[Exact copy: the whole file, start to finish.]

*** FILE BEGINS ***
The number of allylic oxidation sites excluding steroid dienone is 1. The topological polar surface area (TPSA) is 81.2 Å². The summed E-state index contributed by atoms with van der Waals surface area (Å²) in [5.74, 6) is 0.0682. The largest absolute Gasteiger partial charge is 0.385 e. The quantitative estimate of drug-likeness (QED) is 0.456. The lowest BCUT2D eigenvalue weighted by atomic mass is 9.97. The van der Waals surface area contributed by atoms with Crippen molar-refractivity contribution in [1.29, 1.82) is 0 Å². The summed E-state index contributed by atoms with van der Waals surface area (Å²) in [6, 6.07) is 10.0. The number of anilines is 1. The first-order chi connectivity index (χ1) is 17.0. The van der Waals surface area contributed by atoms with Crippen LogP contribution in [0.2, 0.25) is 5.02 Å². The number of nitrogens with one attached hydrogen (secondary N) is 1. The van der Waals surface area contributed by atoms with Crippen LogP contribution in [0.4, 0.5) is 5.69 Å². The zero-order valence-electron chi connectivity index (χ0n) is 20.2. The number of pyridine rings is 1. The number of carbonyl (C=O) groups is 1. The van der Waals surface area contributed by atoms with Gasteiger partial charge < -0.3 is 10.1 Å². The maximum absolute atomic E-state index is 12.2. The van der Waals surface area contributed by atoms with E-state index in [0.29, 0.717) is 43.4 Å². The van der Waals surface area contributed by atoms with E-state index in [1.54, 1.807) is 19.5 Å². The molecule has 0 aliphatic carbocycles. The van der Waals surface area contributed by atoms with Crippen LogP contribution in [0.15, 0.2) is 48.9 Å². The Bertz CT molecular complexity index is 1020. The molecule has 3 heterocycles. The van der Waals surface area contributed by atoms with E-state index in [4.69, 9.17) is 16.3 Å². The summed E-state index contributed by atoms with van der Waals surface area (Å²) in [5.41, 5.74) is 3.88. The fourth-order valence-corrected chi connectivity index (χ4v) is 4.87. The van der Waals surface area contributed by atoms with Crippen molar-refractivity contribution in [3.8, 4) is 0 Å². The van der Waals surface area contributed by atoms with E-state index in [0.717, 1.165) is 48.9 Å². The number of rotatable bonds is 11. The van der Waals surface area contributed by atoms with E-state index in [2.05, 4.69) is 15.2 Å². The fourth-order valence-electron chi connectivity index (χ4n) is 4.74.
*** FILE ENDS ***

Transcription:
The number of allylic oxidation sites excluding steroid dienone is 1. The topological polar surface area (TPSA) is 81.2 Å². The summed E-state index contributed by atoms with van der Waals surface area (Å²) in [5.74, 6) is 0.0682. The largest absolute Gasteiger partial charge is 0.385 e. The quantitative estimate of drug-likeness (QED) is 0.456. The lowest BCUT2D eigenvalue weighted by atomic mass is 9.97. The van der Waals surface area contributed by atoms with Crippen molar-refractivity contribution in [1.29, 1.82) is 0 Å². The summed E-state index contributed by atoms with van der Waals surface area (Å²) in [6, 6.07) is 10.0. The number of anilines is 1. The first-order chi connectivity index (χ1) is 17.0. The van der Waals surface area contributed by atoms with Crippen LogP contribution in [0.2, 0.25) is 5.02 Å². The number of nitrogens with one attached hydrogen (secondary N) is 1. The van der Waals surface area contributed by atoms with Crippen LogP contribution in [0.4, 0.5) is 5.69 Å². The zero-order valence-electron chi connectivity index (χ0n) is 20.2. The number of pyridine rings is 1. The number of carbonyl (C=O) groups is 1. The van der Waals surface area contributed by atoms with Gasteiger partial charge < -0.3 is 10.1 Å². The maximum absolute atomic E-state index is 12.2. The van der Waals surface area contributed by atoms with E-state index in [0.29, 0.717) is 43.4 Å². The van der Waals surface area contributed by atoms with E-state index in [1.54, 1.807) is 19.5 Å². The molecule has 0 aliphatic carbocycles. The van der Waals surface area contributed by atoms with Crippen LogP contribution in [0.15, 0.2) is 48.9 Å². The Bertz CT molecular complexity index is 1020. The molecule has 3 heterocycles. The van der Waals surface area contributed by atoms with E-state index in [4.69, 9.17) is 16.3 Å². The summed E-state index contributed by atoms with van der Waals surface area (Å²) in [5.41, 5.74) is 3.88. The fourth-order valence-corrected chi connectivity index (χ4v) is 4.87. The van der Waals surface area contributed by atoms with Crippen molar-refractivity contribution in [3.8, 4) is 0 Å². The van der Waals surface area contributed by atoms with E-state index in [0.717, 1.165) is 48.9 Å². The number of rotatable bonds is 11. The van der Waals surface area contributed by atoms with E-state index in [2.05, 4.69) is 15.2 Å². The fourth-order valence-electron chi connectivity index (χ4n) is 4.74.